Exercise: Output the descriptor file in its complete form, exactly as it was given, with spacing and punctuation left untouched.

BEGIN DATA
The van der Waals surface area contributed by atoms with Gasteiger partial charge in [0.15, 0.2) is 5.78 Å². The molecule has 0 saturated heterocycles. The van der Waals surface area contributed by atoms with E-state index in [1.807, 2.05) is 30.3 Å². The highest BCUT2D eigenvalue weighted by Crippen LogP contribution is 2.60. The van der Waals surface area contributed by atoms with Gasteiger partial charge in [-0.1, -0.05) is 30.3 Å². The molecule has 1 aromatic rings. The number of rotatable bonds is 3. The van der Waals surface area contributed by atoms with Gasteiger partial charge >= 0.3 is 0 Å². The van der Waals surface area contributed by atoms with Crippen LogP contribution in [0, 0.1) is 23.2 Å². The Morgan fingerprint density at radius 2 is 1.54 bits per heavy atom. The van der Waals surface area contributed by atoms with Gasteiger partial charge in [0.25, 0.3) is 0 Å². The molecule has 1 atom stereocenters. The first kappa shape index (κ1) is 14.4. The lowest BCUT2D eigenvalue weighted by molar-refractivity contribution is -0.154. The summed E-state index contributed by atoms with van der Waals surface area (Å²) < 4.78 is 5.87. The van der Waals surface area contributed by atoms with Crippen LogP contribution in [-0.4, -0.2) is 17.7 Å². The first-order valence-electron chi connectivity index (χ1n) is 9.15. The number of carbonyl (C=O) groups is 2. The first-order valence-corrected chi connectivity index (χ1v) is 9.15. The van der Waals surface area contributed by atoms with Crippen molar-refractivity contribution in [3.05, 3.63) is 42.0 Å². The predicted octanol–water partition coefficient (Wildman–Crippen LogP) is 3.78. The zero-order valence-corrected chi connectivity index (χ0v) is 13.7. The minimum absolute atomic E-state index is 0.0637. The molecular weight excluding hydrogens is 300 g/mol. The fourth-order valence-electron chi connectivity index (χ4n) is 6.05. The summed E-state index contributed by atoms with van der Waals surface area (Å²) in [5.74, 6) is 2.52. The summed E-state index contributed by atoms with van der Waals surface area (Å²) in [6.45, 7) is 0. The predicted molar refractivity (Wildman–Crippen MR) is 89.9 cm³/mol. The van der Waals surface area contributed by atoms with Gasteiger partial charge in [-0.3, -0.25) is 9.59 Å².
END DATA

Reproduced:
The van der Waals surface area contributed by atoms with Gasteiger partial charge in [0.15, 0.2) is 5.78 Å². The molecule has 0 saturated heterocycles. The van der Waals surface area contributed by atoms with E-state index in [1.807, 2.05) is 30.3 Å². The highest BCUT2D eigenvalue weighted by Crippen LogP contribution is 2.60. The van der Waals surface area contributed by atoms with Gasteiger partial charge in [-0.1, -0.05) is 30.3 Å². The molecule has 1 aromatic rings. The number of rotatable bonds is 3. The van der Waals surface area contributed by atoms with Gasteiger partial charge >= 0.3 is 0 Å². The van der Waals surface area contributed by atoms with Crippen LogP contribution in [0, 0.1) is 23.2 Å². The Morgan fingerprint density at radius 2 is 1.54 bits per heavy atom. The van der Waals surface area contributed by atoms with Gasteiger partial charge in [0.25, 0.3) is 0 Å². The molecule has 1 atom stereocenters. The first kappa shape index (κ1) is 14.4. The lowest BCUT2D eigenvalue weighted by molar-refractivity contribution is -0.154. The summed E-state index contributed by atoms with van der Waals surface area (Å²) < 4.78 is 5.87. The van der Waals surface area contributed by atoms with Crippen LogP contribution in [-0.4, -0.2) is 17.7 Å². The first-order valence-electron chi connectivity index (χ1n) is 9.15. The number of carbonyl (C=O) groups is 2. The first-order valence-corrected chi connectivity index (χ1v) is 9.15. The van der Waals surface area contributed by atoms with Crippen molar-refractivity contribution in [3.05, 3.63) is 42.0 Å². The predicted octanol–water partition coefficient (Wildman–Crippen LogP) is 3.78. The zero-order valence-corrected chi connectivity index (χ0v) is 13.7. The minimum absolute atomic E-state index is 0.0637. The molecular weight excluding hydrogens is 300 g/mol. The fourth-order valence-electron chi connectivity index (χ4n) is 6.05. The summed E-state index contributed by atoms with van der Waals surface area (Å²) in [5.74, 6) is 2.52. The summed E-state index contributed by atoms with van der Waals surface area (Å²) in [6.45, 7) is 0. The predicted molar refractivity (Wildman–Crippen MR) is 89.9 cm³/mol. The van der Waals surface area contributed by atoms with Gasteiger partial charge in [-0.3, -0.25) is 9.59 Å².